See It Falling From Above

Year A, Proper 22, RCL, Track 2

Isaiah 5:1-7, Psalm 80:7-14, Philippians 3:4b-14, Matthew 21:33-46


Paul was an upstanding, righteous, and honorable man under Jewish law. He was likely seen this way by his peers. But no matter what he thought of himself and no matter how highly others thought of him, he says that because of Christ, this is meaningless or even detrimental. He regards his history and righteousness as a loss so that he can “gain Christ and be found in him.” He gave up everything, his social standing and his righteousness, real or perceived so that he can find righteousness through faith in Christ. He wants to know Christ to a depth in which he knows the “power of his resurrection and the sharing of his suffering.” Paul seems to say that the power of Christ's resurrection is linked to his suffering. For us to truly know our desire of one, we need to know the other.


Remember who Paul was. He was a Pharisee. Paul was cut from the same cloth as those who set traps attempting to trip up Jesus; the ones we know so well in these stories. He had zeal for the traditions of his fathers. Paul persecuted the Church; even partaking in the stoning of Stephen. Paul never knew Jesus in his physical form. His conversion happened after Jesus’ resurrection.


Paul is like us. He knows Christ only through the stories that have been told and through his personal encounters with the risen Lord. Paul didn’t have the Bible as we know it. The New Testament wasn’t written yet.


When the letter to the Philippians was written, Paul is in prison, isolated from the people he wants to be with. Yet Paul has great hope that he will one day be freed and reunited with the church once more. He also has great faith that even in his imprisonment he is spreading the Good News and that others will look to his life as a model for their own.


I find this message especially poignant. Most of us, to some degree, are feeling imprisoned or isolated. We are hopeful that we will get back together but even regathering won’t be the same as it used to be. We, like Paul, also know the role models who represent Godly behaviors that are not often found in our civic leaders. So we must look elsewhere. Paul finds his model in Christ and I think many of us do as well.


Today, Jesus gives us another challenging parable; illuminating for us how people react to the kingdom of God. Let’s take a look at the violence and the reaction of the people as portrayed in this story. We all know this parable in which tenant farmers beat and kill two groups of the land owner’s servants and eventually they do the same the land owner’s son. In this account, we observe the brutality that humans can inflict on one another. And we are all too aware of the violence we witness in our cities and nation.


After telling us about these ruthless people, Jesus turns to the crowd and asks, “Now when the owner of the vineyard comes, what will he do to those tenants?” The crowd replies, “He will put those wretches to a miserable death.”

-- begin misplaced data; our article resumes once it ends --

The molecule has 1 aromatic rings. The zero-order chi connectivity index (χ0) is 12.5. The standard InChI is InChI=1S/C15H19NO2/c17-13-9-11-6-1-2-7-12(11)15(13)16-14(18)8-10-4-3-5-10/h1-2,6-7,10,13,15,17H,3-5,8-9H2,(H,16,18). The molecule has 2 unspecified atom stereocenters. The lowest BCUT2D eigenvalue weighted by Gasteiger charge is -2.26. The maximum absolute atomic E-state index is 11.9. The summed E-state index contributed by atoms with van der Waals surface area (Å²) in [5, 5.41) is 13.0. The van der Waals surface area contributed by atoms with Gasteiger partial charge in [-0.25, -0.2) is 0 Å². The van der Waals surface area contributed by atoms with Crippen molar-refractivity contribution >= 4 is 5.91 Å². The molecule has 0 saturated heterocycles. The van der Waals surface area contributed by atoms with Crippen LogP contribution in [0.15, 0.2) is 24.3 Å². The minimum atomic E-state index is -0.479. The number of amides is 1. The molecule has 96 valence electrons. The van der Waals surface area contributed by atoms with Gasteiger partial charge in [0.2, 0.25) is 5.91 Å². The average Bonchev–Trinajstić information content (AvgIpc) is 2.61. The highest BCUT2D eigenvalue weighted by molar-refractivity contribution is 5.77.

The crowd believes that the solution to violence is more violence. Interestingly, this parable is not some opaque or heavily disguised story. It uses common illustrations from the Old Testament in which the landowner is God, the vineyard is the whole of Israel, and the tenants are the Hebrew people. The people listening would know exactly who Jesus is talking about. And yet they still reply that they, the tenants, deserve retribution of the same measure that they inflicted on others.


Jesus doesn’t agree. This is not the way of the kingdom of heaven. In Jesus’ commentary, he doesn’t speak of God inflicting such violence on the people. He reminds us that God does amazing things in our lives. The very people that pass judgment on what is good or not will be overruled. What they reject will be elevated and revered by all.


Yes, the kingdom of heaven will be taken away from those who do not produce the fruits of the kingdom. But this will not be done violently. We, as individuals, decide if we will trip over this rejected stone, or remain stationary under this stone as we see it falling from above; much as Wiled E. Coyote does in the old cartoons. We have the same choice Paul had; to follow the way of others or the follow the ways of Christ.


Paul wasn’t perfect. Paul had a past that some would deem unforgivable. Even with his flaws, Paul was convicted by the Lord he knew in his heart and the Lord he witnessed in the people he served. Paul was so convicted that he was willing to follow Christ even into his suffering. Even without seeing or knowing Jesus before his crucifixion, Paul knew the living, breathing Christ; the very same Christ that is in our lives. And I wonder, if Paul was with us right now in our times of violence and hatred, if he would ask us, whose example are we following?

Artwork: Tissot, James Jacques Joseph, 1836-1902. Vineyards with Their Watch Towers, from Art in the Christian Tradition, a project of the Vanderbilt Divinity Library, Nashville, TN. [retrieved October 2, 2020]. Original source: commons.wikimedia.org/wiki/File:Brooklyn_Museum_-_Vineyards_with_Their_Watch_Towers_-_James_Tissot.jpg.

Featured Posts
Recent Posts
Archive
Search By Tags
Follow Us
  • Facebook Basic Square
  • Twitter Basic Square
  • Google+ Basic Square

We invite you to join our mailing list and receive our weekly email, news, and special service times.

  • facebook-square
  • Google Square

© 2018 by Christ Episcopal Church

Photo Credit - Amy Duval 2016